Author: Jeevitha Ramesh
H.M. developed severe amnesia (memory loss) at the age of 27 after undergoing brain surgery. His surgery involved the removal of large parts of the hippocampus on both sides of his brain. After which he was almost entirely unable to store any new information in his long-term memory. The extremity of his deficits was a surprise to experts since many of them believed that memory was distributed throughout the cerebral cortex.
The above case study was a revelation of its time. It hinted at the role of specific brain structures for memory formation and decay. It also paved the way for questions like what is memory? How does removing a brain region affect memory? What are the different types of memory? Though scientists are still trying to reach definite conclusions on various memory-related aspects, the current blog aims to make the readers aware of the basic concept of memory as per the current scientific understanding.
Memory is an integral part of human cognition. It allows individuals to recall past events to act in the present. It also gives them a framework to make sense of the present and future. Additionally, learning and memory operate together to increase our ability to perceive the environment around us, thus making learning a prerequisite to memory.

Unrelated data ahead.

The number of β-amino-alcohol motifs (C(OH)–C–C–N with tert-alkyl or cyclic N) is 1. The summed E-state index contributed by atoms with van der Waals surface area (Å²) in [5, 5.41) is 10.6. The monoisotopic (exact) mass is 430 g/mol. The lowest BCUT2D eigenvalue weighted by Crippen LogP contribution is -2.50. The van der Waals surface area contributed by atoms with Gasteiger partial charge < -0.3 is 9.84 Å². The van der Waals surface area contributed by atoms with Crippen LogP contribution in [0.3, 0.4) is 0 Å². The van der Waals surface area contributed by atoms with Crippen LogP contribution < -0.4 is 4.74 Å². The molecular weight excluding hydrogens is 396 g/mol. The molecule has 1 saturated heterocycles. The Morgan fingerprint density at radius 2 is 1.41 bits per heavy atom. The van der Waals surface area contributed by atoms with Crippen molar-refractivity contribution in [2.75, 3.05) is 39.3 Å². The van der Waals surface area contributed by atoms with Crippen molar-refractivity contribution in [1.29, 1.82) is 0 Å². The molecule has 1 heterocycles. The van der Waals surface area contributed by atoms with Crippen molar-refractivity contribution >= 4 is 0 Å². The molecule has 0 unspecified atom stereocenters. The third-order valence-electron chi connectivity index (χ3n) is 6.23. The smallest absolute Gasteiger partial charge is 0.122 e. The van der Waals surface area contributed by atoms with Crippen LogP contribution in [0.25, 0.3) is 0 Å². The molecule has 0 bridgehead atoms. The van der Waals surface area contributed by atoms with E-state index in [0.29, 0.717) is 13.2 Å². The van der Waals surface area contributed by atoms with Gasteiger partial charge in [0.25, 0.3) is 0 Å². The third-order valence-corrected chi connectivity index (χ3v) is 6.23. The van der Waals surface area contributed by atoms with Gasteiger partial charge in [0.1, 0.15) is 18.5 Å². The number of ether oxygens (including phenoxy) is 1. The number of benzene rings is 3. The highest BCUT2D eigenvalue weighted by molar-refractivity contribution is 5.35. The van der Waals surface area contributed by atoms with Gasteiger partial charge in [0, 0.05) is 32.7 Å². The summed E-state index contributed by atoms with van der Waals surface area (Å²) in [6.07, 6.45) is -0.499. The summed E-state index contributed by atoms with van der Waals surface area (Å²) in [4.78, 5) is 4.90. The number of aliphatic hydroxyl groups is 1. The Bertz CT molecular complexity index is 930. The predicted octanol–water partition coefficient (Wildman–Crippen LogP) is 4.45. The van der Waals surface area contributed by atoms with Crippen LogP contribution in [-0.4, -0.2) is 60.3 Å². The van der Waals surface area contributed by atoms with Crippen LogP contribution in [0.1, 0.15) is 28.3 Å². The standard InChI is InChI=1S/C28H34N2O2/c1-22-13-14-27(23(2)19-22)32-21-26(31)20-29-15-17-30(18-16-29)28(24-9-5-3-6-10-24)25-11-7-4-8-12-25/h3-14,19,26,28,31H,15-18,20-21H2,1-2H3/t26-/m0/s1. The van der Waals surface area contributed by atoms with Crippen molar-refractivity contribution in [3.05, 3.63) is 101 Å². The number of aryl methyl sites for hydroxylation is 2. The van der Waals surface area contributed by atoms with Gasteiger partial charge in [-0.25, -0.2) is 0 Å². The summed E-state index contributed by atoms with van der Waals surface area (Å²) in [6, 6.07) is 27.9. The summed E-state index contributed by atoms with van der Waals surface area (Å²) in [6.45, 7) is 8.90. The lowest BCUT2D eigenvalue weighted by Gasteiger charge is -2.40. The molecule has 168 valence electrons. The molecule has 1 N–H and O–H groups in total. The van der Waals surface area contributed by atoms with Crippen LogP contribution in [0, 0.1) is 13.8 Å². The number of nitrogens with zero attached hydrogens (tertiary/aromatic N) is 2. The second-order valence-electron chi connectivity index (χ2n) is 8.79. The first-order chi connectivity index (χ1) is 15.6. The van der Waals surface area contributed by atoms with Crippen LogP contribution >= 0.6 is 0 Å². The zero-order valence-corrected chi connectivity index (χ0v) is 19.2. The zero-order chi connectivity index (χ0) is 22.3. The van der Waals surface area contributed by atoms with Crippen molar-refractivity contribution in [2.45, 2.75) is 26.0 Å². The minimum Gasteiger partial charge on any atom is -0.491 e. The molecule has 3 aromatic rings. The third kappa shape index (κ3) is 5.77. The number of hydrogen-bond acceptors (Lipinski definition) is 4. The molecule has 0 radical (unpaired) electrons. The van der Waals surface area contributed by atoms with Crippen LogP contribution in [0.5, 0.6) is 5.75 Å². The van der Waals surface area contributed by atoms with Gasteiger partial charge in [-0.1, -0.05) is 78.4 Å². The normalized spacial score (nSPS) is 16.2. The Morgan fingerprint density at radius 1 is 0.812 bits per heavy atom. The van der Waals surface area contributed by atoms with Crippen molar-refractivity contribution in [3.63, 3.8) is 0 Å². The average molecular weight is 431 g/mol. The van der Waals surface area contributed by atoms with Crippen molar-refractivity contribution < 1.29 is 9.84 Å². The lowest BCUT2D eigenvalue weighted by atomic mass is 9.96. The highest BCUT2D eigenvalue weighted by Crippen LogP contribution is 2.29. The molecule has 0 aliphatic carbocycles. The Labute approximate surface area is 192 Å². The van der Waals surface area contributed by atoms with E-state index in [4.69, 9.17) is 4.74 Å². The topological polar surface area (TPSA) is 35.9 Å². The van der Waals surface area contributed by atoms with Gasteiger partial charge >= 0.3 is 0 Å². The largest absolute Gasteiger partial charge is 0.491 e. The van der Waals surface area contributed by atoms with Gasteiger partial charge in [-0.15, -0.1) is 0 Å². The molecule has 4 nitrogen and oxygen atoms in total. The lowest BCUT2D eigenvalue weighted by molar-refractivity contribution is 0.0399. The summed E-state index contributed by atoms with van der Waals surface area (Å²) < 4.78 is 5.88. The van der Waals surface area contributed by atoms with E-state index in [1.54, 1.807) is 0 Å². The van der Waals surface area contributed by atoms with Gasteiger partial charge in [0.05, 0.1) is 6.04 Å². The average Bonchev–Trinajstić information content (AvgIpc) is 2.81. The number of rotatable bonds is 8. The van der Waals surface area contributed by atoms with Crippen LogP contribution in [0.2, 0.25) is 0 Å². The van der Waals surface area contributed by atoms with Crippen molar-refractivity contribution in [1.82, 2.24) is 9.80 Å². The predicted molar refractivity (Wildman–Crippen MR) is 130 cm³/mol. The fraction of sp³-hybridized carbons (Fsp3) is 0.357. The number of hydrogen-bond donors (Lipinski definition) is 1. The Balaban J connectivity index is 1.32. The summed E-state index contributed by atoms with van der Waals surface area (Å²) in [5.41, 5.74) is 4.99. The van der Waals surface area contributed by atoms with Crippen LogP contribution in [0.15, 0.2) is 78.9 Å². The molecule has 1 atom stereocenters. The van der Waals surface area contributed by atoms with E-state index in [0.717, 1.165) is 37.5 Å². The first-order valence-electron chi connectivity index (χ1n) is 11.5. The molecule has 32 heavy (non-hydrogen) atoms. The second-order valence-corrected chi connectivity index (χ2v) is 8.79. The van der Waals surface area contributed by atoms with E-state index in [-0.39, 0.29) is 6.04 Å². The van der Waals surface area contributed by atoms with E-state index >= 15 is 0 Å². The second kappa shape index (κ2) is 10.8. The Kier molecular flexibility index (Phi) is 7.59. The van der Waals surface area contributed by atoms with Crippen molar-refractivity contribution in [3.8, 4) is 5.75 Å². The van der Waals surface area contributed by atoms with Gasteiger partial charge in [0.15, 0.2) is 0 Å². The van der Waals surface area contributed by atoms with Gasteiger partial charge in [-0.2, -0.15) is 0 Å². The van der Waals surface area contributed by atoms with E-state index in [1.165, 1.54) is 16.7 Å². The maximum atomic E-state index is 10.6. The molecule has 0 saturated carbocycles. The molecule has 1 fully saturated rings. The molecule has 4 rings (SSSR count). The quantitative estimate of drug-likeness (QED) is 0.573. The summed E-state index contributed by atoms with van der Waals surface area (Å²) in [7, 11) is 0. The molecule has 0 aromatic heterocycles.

Memory is defined utilizing its process, storage, and capacity. According to Margaret W Matlin, “Memory is the process of maintaining information over time.” Various parts of the brain come into play in creating, storing, and recalling memories.
There exist different theories for explaining memory scientifically.
Tulving’s Model distinguishes between the two kinds of memory: Episodic and Semantic. Where episodic is like remembering details from your past, semantic is remembering general information.
Baddeley’s Model refers to working memory as having multiple components: a central executive acting as a supervisory system and controls flow of information between other parts that deal with verbal and visuo-spatial data.
Network processing model refers to memory as a result of the strength of neural networks.
The expansion in understanding of Memory has resulted in several classifications.
A common notion of classifying memory is based on its duration. Accordingly, it is divided into sensory memory, short term memory, and long-term memory.
Sensory memory refers to memory associated with senses for very short durations of time. The duration lasts for less than a second, but has high capacity to store information. Information received through sense organs is called Iconic, Echoic, and Haptic memory.
Iconic Memory refers to immediate visual memories. This is how the brain remembers an image you just saw moments ago.